Fringed with white-sand beaches and with large tracts still cloaked in dense, tropical jungle, Phu Quoc rapidly morphed from a sleepy island backwater to a must-visit beach escape for Western expats and sun-seeking tourists. Beyond the resorts lining Long Beach and development beginning on the east coast, there's still ample room for exploration and escaping. Dive the reefs, kayak in the bays, eat up the back-road miles on a motorbike, or just lounge on the beach, indulge in a massage and dine on fresh seafood.
The tear-shaped island lies in the Gulf of Thailand, 45km west of Ha Tien and 15km south of the coast of Cambodia. It's no lightweight: at 48km long (with an area of 574 sq km), Phu Quoc is Vietnam’s largest island – about the same size as Singapore. It's also politically contentious: Phu Quoc is claimed by Cambodia who call it Koh Tral and this explains why the Vietnamese have built a substantial military base covering much of the northern end of the island. It was only granted to Vietnam by the French in 1949, as part of the formal annexation of the Mekong Delta.
Phu Quoc is not really part of the Mekong Delta and doesn’t share the delta’s extraordinary ability to produce rice. The most valuable crop is black pepper, but the islanders here have traditionally earned their living from the sea. Phu Quoc is also famed across Vietnam for its production of high-quality fish sauce (nuoc mam).
Despite development (a new international airport, a golf course, new roads and a planned 'casino eco-tourism resort project'), much of this island is still protected since becoming a national park in 2001. Phu Quoc National Park covers close to 70% of the island, an area of 31,422 hectares.
Phu Quoc’s rainy season darkens skies from late May to October, when the sea gets rough and a lot of diving stops. The peak season for tourism is midwinter (December and January), when the sky is blue and the sea is calm, but it can get pretty damn hot around April and May.
Sights in Phu Quoc Island
Long Beach is draped invitingly along the west coast from Duong Dong almost to An Thoi port. Development concentrates in the north near Duong Dong, where the recliners and rattan umbrellas of the various resorts rule; these are the only stretches that are kept garbage-free. With its west-facing aspect, sunsets can be stupendous.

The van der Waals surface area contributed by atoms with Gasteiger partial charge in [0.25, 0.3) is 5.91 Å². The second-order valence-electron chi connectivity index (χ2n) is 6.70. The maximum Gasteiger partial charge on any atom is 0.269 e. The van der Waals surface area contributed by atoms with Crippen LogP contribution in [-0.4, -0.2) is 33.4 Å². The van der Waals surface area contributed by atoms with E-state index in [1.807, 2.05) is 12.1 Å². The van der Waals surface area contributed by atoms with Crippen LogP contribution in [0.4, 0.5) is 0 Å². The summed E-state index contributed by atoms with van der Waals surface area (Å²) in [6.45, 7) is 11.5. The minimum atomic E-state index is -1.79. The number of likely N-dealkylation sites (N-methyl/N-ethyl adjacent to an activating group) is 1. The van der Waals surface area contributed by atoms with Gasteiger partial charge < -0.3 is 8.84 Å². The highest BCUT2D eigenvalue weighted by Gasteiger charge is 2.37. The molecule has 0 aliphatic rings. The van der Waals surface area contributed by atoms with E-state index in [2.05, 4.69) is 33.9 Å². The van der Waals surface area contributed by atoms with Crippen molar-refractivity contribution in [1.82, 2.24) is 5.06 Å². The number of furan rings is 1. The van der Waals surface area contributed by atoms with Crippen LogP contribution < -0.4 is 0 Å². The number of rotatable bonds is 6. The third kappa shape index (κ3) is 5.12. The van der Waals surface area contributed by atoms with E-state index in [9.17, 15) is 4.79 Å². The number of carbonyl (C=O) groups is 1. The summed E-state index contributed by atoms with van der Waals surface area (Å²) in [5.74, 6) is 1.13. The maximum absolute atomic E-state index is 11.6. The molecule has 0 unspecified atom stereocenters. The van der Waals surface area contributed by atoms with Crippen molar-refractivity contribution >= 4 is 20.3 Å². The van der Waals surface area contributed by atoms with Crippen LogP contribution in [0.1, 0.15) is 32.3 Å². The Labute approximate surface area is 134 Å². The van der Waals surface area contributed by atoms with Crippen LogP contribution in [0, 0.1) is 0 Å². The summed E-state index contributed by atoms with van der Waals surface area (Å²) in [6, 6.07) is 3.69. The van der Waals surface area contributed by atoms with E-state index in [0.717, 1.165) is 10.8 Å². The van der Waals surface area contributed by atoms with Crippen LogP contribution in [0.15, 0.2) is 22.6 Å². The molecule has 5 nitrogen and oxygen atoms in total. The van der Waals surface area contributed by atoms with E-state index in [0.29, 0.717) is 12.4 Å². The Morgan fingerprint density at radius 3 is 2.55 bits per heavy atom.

A motorbike or bicycle is necessary to reach some of the remote stretches flung out towards the southern end of the island.
There should be no problem for beachcombers to stretch out their towels on the sand, but you may get moved on quickly if you get too close to the paying guests.
There are several small lanes heading from the main Ð Tran Hung Dao drag down to Long Beach that shelter some of the nicest places to stay and eat. There are a few bamboo huts where you can buy drinks, but bring water if planning a long hike along the beach. Beachside massages are popular, but be clear about what you’re paying for: a neck rub can quickly turn into a foot massage, manicure and leg-hair threading – often all simultaneously.
An Thoi Islands
Just off the southern tip of Phu Quoc, these 15 islands and islets can be visited by chartered boat. It’s a fine area for sightseeing, fishing, swimming and snorkelling. Hon Thom (Pineapple Island) is about 3km in length and is the largest island in the group.
Most boats depart from An Thoi on Phu Quoc, but you can make arrangements through hotels on Long Beach, as well as dive operators. Boat trips generally do not run during the rainy season.
Other islands here include Hon Dua (Coconut Island), Hon Roi (Lamp Island), Hon Vang (Echo Island), Hon May Rut (Cold Cloud Island), the Hon Dams (Shadow Islands), Chan Qui (Yellow Tortoise) and Hon Mong Tay (Short Gun Island). As yet, there is no real development on the islands, but expect some movement in future.
Nha Tu Phu Quoc
Not far from Sao Beach in the south of the island, Phu Quoc's notorious old prison, built by the French in the late 1940s, contains a small museum that narrates the gruesome history of the jail. A war memorial stands south of the prison on the far side of the road.
Fish Sauce Factory
The distillery of Nuoc Mam Hung Thanh is the largest of Phu Quoc’s fish-sauce makers, a short walk from the market in Duong Dong. At first glance, the giant wooden vats may make you think you’ve arrived for a wine tasting, but one sniff of the festering nuoc mam essence jolts you back to reality.
Most of the sauce produced is exported to the mainland for domestic consumption, though an impressive amount finds its way abroad to kitchens in Japan, North America and Europe. Take a guide along unless you speak Vietnamese.